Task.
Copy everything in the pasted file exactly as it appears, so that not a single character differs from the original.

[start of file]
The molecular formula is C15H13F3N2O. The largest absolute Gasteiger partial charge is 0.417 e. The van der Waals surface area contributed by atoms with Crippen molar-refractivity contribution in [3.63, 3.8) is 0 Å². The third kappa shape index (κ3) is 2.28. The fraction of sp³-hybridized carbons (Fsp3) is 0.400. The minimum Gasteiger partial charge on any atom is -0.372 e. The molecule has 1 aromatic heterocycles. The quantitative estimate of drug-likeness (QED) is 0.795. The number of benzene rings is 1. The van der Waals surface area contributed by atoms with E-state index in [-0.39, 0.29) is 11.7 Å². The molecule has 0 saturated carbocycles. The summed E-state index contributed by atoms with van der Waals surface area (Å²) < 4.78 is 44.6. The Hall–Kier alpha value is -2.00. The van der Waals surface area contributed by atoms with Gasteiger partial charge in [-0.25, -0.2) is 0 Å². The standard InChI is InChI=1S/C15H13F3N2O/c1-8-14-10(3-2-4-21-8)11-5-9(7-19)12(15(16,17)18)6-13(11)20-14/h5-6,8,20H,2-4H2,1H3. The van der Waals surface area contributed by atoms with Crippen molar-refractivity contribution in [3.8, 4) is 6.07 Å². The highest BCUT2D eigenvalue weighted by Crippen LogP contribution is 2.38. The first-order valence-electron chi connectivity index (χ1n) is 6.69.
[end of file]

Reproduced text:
The molecular formula is C15H13F3N2O. The largest absolute Gasteiger partial charge is 0.417 e. The van der Waals surface area contributed by atoms with Crippen molar-refractivity contribution in [3.63, 3.8) is 0 Å². The third kappa shape index (κ3) is 2.28. The fraction of sp³-hybridized carbons (Fsp3) is 0.400. The minimum Gasteiger partial charge on any atom is -0.372 e. The molecule has 1 aromatic heterocycles. The quantitative estimate of drug-likeness (QED) is 0.795. The number of benzene rings is 1. The van der Waals surface area contributed by atoms with E-state index in [-0.39, 0.29) is 11.7 Å². The molecule has 0 saturated carbocycles. The summed E-state index contributed by atoms with van der Waals surface area (Å²) < 4.78 is 44.6. The Hall–Kier alpha value is -2.00. The van der Waals surface area contributed by atoms with Gasteiger partial charge in [-0.25, -0.2) is 0 Å². The standard InChI is InChI=1S/C15H13F3N2O/c1-8-14-10(3-2-4-21-8)11-5-9(7-19)12(15(16,17)18)6-13(11)20-14/h5-6,8,20H,2-4H2,1H3. The van der Waals surface area contributed by atoms with Crippen molar-refractivity contribution in [3.8, 4) is 6.07 Å². The highest BCUT2D eigenvalue weighted by Crippen LogP contribution is 2.38. The first-order valence-electron chi connectivity index (χ1n) is 6.69.